Monday, May 9, 2011

Getting the most out of the Norwalk River Valley Trail

Tonight (Monday, May 9, 2011) from 6:30p-8:30p, there will be a public meeting at the Norwalk Library about the Norwalk River Valley Trail. This is the first, exciting opportunity to shape plans for the biking and walking trail that, when complete, will stretch all the way from Norwalk to Danbury. You should make it if you can.

The proposed NRVT route through Norwalk. It promises to create a vital path through the core of urban Norwalk.

This trail is transformative, not only from a regional perspective, but for what it will mean for Norwalk. It will create a route from Calf Pasture Beach to SoNo--easily the most-desired piece of bike infrastructure for Norwalk. It will also create a route north from the Wall Street area, a region currently served only by the dangerous Main Ave.

However, there are areas of weakness in the current plan, predominantly because the trail often leaves the flat terrain along the river for hilly terrain nearby. We want this trail to be useful to riders of all abilities, especially the casual riders for whom a ride along a river is preferred to a climb over a hill.

Here are suggestions forimproving the routing:

Between Calf Pasture Beach and SoNo

  • Follow the desire lines--the shortest path
  • Bypass the hill by the golf course
  • Seek streets with space for on-street bike facilities

A direct route from the beach to SoNo would be flatter and easier-to-ride than the current proposal.

The current proposal between the beach and SoNo has two weaknesses: it is indirect and hilly. Many cyclists will choose the easier and faster on-street route, which will take riders away from the trail.

A better alignment would be to follow the roads that cyclists currently travel: Calf Pasture Beach Road, 5th St, Cove Ave and Seaview Ave. These roads generally have ample space for bike facilities. Seaview Ave already has a cycletrack proposed. 5th St and Cove Ave could host cycletracks or bike lanes by eliminating parking on one side of the street. Calf Pasture Beach Road is a top candidate for a road diet, as it is far overbuilt for its traffic volume--or alternatively, a path could be built alongside the road through Taylor Farm Park.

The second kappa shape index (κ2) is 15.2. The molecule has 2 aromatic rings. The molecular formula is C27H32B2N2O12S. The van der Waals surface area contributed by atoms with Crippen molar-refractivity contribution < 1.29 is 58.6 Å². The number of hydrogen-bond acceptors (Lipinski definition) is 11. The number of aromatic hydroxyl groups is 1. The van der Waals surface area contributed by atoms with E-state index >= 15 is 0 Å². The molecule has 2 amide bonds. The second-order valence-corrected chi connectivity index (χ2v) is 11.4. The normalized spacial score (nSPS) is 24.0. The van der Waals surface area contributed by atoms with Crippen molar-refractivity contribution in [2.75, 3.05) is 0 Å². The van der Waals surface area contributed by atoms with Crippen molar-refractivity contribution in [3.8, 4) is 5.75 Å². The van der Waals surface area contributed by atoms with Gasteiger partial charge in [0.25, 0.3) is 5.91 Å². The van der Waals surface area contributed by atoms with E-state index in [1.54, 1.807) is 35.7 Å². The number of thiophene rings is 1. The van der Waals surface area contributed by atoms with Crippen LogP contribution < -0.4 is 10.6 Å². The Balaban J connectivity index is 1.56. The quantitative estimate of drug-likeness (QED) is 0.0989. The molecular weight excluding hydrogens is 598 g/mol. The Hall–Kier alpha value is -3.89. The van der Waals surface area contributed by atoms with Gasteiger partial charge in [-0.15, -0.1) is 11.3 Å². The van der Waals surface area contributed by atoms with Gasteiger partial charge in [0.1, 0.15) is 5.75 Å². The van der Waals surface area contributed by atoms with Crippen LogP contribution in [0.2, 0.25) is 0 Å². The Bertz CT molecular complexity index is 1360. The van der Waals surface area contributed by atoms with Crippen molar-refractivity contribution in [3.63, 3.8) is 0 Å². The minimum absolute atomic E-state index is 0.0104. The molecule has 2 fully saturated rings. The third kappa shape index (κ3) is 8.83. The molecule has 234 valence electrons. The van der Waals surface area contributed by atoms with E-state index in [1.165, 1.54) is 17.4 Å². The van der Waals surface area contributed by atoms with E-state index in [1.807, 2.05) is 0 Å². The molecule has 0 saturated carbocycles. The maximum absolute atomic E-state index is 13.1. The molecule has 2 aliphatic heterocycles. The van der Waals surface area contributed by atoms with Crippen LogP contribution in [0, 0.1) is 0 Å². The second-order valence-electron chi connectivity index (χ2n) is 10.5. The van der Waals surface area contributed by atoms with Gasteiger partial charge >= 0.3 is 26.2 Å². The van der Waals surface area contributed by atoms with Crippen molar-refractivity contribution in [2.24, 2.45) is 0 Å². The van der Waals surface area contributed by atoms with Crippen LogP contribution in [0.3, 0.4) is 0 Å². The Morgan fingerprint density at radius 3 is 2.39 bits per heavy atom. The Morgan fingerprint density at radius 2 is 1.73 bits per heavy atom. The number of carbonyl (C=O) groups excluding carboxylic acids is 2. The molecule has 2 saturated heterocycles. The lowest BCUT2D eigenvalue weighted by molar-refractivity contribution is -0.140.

The current proposal of running on-street on Old Saugatuck Rd and on East Ave would leave no room for protected space for the trail.


Crossing New Canaan Ave
  • Cross under the bridge, not over the road
  • Make the crossing direct
  • Avoid having the trail become a narrow sidewalk
Crossing under New Canaan Ave will be safer and more direct than the current proposal.
The current proposal for New Canaan Ave involves a long-distance crosswalk, riding on a narrow sidewalk across the bridge, then doubling back to rejoin the river. Crossing under New Canaan Ave would save a few minutes in time, plus improve the safety of the trail.


From Broad St to Kent Rd
  • Follow the river; avoid the hills
  • Provide access to Main Ave businesses, including the Merritt 7 office park